Ryan Blaney #12 Advance Auto Parts Ford Mustang-New sponsor for 2020, reverse color scheme of Shell/Pennzoil. D

Ryan Blaney #12 Dex Imaging Ford MustangNo change. A

Ryan Blaney #12 Body Armor Ford MustangNew scheme for 2020, the designs on sides have been cleaned up. A

STEWART HAAS RACING #14

Clint Bowyer #14 Rush’s Truck Stops Ford MustangNo change. A

Clint Bowyer #14 Mobil 1 Ford MustangNo change. A

ROUSH-FENWAY RACING #17

Chris Buescher #17 SunnyD Ford MustangNo change. F

Chris Buescher #17 Fastenal Ford MustangNew scheme for 2020, side stripes have been toned down. B+

JOE GIBBS RACING #18

Kyle Busch #18 M&M’s Toyota CamryNo change. A

JOE GIBBS RACING #

Martin Truex Jr. # Bass Pro Shops Toyota CamryNo change. C-

Martin Truex Jr. # Auto Owner’s Insurance Toyota CamryNo change. B+

JOE GIBBS RACING #20

Erik Jones #20 DeWalt Toyota CamryNo change. A

Erik Jones #20 Stanley Toyota CamryNo change. C

WOOD BROTHERS RACING #21

Matt DiBenedetto #21 Menards/Maytag Ford MustangNo change. A

Matt DiBenedetto #21 Motorcraft Ford MustangNo change. A

TEAM PENSKE #22

Joey Logano #22 Shell/Pennzoil Ford MustangNo change. D

Joey Logano #22 AAA Insurance Ford MustangNo change. D

Joey Logano #22 Pennzoil Ford MustangNo change. A

HENDRICK MOTORSPORTS #24

William Byron #24 Hertz Chevy CamaroNo Change. A

William Byron #24 Liberty University Chevy CamaroNo change. A

William Byron #24 Liberty University Chevy CamaroNo change. A

William Byron #24 Axalta Chevy CamaroNo change. A

GO FAS RACING #32

Corey LaJoie #32 Pala Casino Ford Mustang-New sponsor for 2020, red fade to black. A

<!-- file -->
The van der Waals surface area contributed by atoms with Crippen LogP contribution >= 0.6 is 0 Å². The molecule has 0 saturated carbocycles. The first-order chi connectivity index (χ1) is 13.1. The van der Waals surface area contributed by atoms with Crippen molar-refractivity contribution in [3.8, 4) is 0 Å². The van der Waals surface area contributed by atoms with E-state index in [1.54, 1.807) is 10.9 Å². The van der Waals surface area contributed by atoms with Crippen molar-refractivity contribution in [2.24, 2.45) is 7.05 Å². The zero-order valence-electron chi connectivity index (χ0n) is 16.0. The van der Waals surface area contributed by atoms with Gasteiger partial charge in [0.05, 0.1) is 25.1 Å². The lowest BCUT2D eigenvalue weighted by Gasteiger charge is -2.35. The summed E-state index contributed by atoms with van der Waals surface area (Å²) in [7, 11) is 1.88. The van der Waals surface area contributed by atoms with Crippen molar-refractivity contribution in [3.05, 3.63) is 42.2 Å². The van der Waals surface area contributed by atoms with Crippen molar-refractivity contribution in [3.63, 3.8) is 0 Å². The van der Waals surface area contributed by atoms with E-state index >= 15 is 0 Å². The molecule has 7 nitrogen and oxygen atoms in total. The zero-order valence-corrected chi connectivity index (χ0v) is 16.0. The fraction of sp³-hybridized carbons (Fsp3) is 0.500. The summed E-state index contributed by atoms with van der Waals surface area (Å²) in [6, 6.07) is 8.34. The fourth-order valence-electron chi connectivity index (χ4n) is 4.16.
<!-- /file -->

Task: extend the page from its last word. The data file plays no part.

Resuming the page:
Corey LaJoie #32 Schluter Systems Ford MustangNew scheme for 2020, orange waffle design remains but black and red flames have been added. B+

FRONT ROW MOTORSPORTS #36

John Hunter Nemechek #36 Speedy Cash Ford MustangNo change. A

JTG DAUGHERTY RACING #37

Ryan Preece #37 Cottonelle Chevy CamaroNew scheme for 2020, blue, white, yellow with a series of stripes and designs on sides and front. C

CHIP GANASSI RACING #42

Kyle Larson #42 Credit One Chevy CamaroNo Change. A

Kyle Larson #42 Advent Health Chevy CamaroNew sponsor for 2020, green, blue, pink, and silver with cutting edge design on sides. F

RICHARD PETTY MOTORSPORTS #43

Darrell Wallace Jr. #43 Air Force Chevy CamaroNo change. A

Darrell Wallace Jr. #43 World Wide Technology Chevy CamaroNo change. C

JTG DAUGHERTY RACING #47

Ricky Stenhouse Jr. #47 Kroger Chevy CamaroNew scheme for 2020, blue, with a white stripe and white designs on rear. A

HENDRICK MOTORSPORTS #48

Jimmie Johnson #48 Ally Financial Chevy CamaroNew scheme for 2020, black with cutting edge designs on sides. A

MBM MOTORSPORTS #49

Chad Finchum #49 Garrison Homes/Toyota Knoxville Toyota Camry-New sponsor for 2020, blue and white with curves on sides. B+

SPIRE MOTORSPORTS #77

Ross Chastain #77 Advent Health Chevy Camaro-New sponsor for 2020, same as #42. F

HENDRICK MOTORSPORTS #88

Alex Bowman #88 Cincinnati, Inc. Chevy CamaroNo Change. A

Alex Bowman #88 LLumar Window Film Chevy CamaroNew scheme for 2020, vertical rectangle design. A

Alex Bowman #88 Axalta Throwback Chevy CamaroNo change. A

LEAVINE FAMILY RACING #95

Christopher Bell #95 Rheem Toyota Camry-New sponsor for 2020, red, white, and black with stripes. B+

Christopher Bell #95 Procore Chevy Toyota CamryNo change. F

Paint Scheme Grades-January 25, 2020

By David G. Firestone

Chase Elliott #9 Mountain Dew Zero Sugar Chevy Camaro-The color scheme works well, it isn’t over designed, and the car looks great. A

Ryan Blaney #12 Body Armor Ford Mustang-Cleaning up the side really works, and the car goes from an A- to an A.

Corey LaJoie #32 Pala Casino Ford Mustang-I love a good fade, and with a great color scheme, this is a good fade. A